On Saturday, a minivan and a Dodge Caravan collided where Co Rd 2 enters Highway 94 in St Joseph, Minnesota. The two drivers and a passenger were taken to the hospital. It is hoped that all three recover quickly.
The Police are still investigating, but early reports seem to indicate, that the Caravan pulled in front of the Minivan going in the other direction. As always it is important that all drivers be especially vigilant when traveling, entering and exiting major highways.
DMV.Org had a number of good tips on merging onto the Highway:
Merging is designed to permit vehicles to enter and exit a highway without causing disruption in the flow of traffic. Highways are equipped with on-ramps and off-ramps, which generally connect to acceleration and deceleration lanes.
The idea behind this is when you pull onto the entrance ramp, you slowly begin building velocity. At the point where you can make eye contact with the highway, you need to immediately start assessing the gaps and the speed of existing traffic. From here, you should turn on your signal to reflect your intent to other drivers to merge onto the roadway.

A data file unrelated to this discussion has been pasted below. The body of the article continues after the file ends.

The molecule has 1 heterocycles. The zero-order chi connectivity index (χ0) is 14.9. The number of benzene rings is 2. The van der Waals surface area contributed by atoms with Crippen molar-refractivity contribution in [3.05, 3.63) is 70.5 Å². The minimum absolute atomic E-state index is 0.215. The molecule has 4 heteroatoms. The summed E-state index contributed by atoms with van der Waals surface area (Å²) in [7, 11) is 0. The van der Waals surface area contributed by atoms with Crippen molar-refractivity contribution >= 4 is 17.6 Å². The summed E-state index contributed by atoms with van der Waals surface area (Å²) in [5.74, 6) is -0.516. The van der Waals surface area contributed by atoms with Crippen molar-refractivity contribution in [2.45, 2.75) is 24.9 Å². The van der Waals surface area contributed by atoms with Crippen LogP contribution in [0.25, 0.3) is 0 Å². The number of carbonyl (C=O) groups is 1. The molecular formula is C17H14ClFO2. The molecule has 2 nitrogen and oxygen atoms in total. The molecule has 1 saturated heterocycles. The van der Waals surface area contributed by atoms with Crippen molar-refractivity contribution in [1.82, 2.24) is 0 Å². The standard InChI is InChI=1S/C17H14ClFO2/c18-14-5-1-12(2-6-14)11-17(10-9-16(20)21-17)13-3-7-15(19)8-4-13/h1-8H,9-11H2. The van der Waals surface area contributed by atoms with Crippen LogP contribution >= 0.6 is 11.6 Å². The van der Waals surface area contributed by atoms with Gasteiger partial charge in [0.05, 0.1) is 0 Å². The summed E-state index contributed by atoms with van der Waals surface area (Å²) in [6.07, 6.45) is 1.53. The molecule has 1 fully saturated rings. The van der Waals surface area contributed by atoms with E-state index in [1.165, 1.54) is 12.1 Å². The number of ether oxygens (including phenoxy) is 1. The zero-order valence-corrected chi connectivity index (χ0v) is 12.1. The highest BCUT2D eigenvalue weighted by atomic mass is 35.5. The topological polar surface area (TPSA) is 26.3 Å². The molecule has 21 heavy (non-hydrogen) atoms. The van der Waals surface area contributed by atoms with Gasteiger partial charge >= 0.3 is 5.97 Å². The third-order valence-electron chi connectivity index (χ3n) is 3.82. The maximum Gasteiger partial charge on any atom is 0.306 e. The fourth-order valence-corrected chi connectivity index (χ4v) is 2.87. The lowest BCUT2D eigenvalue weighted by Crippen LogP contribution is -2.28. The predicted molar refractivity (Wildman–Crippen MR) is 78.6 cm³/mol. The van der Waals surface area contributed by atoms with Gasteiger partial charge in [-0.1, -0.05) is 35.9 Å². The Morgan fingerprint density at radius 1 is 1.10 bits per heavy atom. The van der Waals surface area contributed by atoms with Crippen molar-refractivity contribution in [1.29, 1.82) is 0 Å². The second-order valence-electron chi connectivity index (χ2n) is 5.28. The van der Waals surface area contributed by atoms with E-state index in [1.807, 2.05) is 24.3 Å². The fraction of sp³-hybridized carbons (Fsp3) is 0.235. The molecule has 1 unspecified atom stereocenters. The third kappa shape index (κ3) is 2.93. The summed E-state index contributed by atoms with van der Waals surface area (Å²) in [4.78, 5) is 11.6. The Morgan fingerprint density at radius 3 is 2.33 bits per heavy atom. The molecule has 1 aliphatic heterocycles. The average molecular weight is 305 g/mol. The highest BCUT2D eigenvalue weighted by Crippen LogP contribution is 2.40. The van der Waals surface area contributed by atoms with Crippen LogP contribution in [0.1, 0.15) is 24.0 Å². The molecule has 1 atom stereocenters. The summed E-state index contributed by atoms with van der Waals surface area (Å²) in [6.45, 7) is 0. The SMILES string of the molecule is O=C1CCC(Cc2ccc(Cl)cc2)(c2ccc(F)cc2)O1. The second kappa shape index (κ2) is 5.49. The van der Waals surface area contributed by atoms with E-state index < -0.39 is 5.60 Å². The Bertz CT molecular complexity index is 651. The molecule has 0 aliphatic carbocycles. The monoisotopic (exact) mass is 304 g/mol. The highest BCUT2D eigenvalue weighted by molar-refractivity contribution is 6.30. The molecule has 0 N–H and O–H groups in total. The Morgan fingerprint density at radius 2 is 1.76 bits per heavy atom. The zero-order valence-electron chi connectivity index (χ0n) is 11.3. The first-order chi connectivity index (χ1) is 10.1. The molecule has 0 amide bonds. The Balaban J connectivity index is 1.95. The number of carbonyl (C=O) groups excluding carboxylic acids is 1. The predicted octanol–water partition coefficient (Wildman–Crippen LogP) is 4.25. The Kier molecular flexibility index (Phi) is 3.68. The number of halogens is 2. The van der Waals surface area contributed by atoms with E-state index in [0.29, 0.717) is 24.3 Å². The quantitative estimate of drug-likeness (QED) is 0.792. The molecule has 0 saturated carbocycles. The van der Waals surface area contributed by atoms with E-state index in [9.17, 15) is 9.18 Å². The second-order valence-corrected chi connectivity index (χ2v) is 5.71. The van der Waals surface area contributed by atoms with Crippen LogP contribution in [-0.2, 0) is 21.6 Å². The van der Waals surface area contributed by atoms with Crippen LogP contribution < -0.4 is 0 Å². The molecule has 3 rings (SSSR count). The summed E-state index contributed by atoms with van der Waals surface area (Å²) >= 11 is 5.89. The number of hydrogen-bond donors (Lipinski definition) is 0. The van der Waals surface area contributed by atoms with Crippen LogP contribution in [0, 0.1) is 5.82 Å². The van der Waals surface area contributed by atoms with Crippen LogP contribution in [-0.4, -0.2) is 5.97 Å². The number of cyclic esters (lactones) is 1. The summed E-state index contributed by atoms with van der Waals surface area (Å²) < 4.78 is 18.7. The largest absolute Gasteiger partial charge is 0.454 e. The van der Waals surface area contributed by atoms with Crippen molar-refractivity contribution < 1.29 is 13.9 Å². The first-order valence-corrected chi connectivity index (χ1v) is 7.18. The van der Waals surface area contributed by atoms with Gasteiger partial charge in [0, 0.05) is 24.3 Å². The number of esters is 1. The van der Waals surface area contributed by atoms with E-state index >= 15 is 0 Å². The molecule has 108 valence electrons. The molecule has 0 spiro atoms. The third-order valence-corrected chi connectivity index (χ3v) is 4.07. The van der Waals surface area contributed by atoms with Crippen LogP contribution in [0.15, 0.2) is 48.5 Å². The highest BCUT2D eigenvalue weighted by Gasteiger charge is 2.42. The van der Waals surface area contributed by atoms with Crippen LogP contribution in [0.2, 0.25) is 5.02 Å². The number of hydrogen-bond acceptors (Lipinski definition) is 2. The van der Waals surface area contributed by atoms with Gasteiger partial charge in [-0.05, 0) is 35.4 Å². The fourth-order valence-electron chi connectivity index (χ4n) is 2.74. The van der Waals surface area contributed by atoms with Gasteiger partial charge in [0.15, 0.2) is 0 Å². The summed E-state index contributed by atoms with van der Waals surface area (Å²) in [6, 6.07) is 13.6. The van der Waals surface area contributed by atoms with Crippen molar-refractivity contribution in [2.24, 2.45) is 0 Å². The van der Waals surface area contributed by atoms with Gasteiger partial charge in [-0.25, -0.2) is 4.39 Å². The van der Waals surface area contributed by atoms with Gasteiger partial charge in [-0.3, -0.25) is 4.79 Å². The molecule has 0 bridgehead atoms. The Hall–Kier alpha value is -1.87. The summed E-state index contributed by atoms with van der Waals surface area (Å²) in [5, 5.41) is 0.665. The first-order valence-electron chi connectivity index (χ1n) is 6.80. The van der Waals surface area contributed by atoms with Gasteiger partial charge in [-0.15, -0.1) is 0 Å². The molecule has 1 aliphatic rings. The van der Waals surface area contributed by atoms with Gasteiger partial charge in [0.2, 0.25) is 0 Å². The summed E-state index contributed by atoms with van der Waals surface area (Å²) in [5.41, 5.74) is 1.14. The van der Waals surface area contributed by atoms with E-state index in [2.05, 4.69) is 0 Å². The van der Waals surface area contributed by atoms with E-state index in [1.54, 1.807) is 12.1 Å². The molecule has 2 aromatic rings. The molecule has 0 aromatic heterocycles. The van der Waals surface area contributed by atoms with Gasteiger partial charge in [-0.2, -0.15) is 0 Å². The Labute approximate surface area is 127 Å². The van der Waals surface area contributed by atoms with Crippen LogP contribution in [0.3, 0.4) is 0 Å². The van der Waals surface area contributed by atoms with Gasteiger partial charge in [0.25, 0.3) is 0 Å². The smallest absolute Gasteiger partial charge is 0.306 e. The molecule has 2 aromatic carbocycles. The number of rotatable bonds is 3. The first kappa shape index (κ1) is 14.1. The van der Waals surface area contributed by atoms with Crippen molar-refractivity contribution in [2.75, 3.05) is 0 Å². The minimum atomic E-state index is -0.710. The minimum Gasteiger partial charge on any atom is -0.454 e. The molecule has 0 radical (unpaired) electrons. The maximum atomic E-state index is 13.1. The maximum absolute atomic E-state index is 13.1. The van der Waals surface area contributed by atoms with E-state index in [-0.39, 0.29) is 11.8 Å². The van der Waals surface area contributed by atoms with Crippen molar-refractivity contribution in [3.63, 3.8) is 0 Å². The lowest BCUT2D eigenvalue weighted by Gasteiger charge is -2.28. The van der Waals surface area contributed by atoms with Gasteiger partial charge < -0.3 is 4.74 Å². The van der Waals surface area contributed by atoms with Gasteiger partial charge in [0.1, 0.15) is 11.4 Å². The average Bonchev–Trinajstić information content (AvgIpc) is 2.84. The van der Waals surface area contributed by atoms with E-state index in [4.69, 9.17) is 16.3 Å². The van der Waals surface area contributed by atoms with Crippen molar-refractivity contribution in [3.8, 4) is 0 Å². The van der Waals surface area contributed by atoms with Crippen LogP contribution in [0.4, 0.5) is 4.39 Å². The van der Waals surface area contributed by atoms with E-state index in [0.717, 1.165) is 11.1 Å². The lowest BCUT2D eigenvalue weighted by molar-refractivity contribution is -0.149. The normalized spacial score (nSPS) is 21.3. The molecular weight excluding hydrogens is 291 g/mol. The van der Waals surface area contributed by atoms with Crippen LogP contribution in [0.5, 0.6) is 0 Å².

Then use the acceleration lane to match the speed flow, and ease your vehicle into an appropriate gap before the acceleration lane ends. Some highways give you slabs of asphalt that are long enough for a jet to take off; others, especially on the East Coast, are so short you will need to make quick decisions or yield.
A successful merge entails you entering the highway almost at or at the speed limit, while causing no disturbance in the speeds of the vehicles behind you.
As always, the key is to be on the look out, don’t be distracted and make sure you see other vehicles.
A founding partner with Bradshaw & Bryant, Mike Bryant has always fought to find justice for his clients—knowing that legal troubles, both personal injury and criminal, can be devastating for a family. Voted a Top 40 Personal Injury "Super Lawyer" multiple years, Mr. Bryant has also been voted one of the Top 100 Minnesota "Super Lawyers" four times.